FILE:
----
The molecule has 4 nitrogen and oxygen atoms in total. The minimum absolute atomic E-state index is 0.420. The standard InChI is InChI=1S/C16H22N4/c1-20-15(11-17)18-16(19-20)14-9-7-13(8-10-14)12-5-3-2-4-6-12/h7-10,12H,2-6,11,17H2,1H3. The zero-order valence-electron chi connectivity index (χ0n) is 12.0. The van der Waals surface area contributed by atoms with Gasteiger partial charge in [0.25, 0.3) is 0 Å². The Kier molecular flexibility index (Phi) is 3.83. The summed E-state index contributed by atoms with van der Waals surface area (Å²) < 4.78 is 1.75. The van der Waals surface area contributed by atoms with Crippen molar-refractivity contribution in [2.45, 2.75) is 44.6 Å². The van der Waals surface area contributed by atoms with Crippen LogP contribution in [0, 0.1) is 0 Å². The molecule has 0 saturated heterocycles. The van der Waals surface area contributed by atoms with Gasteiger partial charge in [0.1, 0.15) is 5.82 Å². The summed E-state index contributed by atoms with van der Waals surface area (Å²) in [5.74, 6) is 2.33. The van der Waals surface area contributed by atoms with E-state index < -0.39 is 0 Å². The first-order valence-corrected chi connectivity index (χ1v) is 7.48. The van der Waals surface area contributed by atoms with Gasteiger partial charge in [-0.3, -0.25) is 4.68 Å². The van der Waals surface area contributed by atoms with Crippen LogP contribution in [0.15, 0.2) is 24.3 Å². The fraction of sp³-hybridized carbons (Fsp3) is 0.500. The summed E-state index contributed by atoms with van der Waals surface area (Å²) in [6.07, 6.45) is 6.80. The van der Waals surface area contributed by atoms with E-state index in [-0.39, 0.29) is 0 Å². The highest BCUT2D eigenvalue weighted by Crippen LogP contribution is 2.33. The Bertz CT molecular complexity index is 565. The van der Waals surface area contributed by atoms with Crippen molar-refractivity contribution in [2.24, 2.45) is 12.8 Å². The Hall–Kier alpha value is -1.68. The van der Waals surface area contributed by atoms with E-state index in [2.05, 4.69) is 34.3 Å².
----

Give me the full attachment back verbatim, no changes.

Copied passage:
The molecule has 4 nitrogen and oxygen atoms in total. The minimum absolute atomic E-state index is 0.420. The standard InChI is InChI=1S/C16H22N4/c1-20-15(11-17)18-16(19-20)14-9-7-13(8-10-14)12-5-3-2-4-6-12/h7-10,12H,2-6,11,17H2,1H3. The zero-order valence-electron chi connectivity index (χ0n) is 12.0. The van der Waals surface area contributed by atoms with Gasteiger partial charge in [0.25, 0.3) is 0 Å². The Kier molecular flexibility index (Phi) is 3.83. The summed E-state index contributed by atoms with van der Waals surface area (Å²) < 4.78 is 1.75. The van der Waals surface area contributed by atoms with Crippen molar-refractivity contribution in [2.45, 2.75) is 44.6 Å². The van der Waals surface area contributed by atoms with Crippen LogP contribution in [0, 0.1) is 0 Å². The molecule has 0 saturated heterocycles. The van der Waals surface area contributed by atoms with Gasteiger partial charge in [0.1, 0.15) is 5.82 Å². The summed E-state index contributed by atoms with van der Waals surface area (Å²) in [5.74, 6) is 2.33. The van der Waals surface area contributed by atoms with E-state index < -0.39 is 0 Å². The first-order valence-corrected chi connectivity index (χ1v) is 7.48. The van der Waals surface area contributed by atoms with Gasteiger partial charge in [-0.3, -0.25) is 4.68 Å². The van der Waals surface area contributed by atoms with Crippen LogP contribution in [0.15, 0.2) is 24.3 Å². The fraction of sp³-hybridized carbons (Fsp3) is 0.500. The summed E-state index contributed by atoms with van der Waals surface area (Å²) in [6.07, 6.45) is 6.80. The van der Waals surface area contributed by atoms with E-state index in [-0.39, 0.29) is 0 Å². The highest BCUT2D eigenvalue weighted by Crippen LogP contribution is 2.33. The Bertz CT molecular complexity index is 565. The van der Waals surface area contributed by atoms with Crippen molar-refractivity contribution in [2.24, 2.45) is 12.8 Å². The Hall–Kier alpha value is -1.68. The van der Waals surface area contributed by atoms with E-state index in [2.05, 4.69) is 34.3 Å².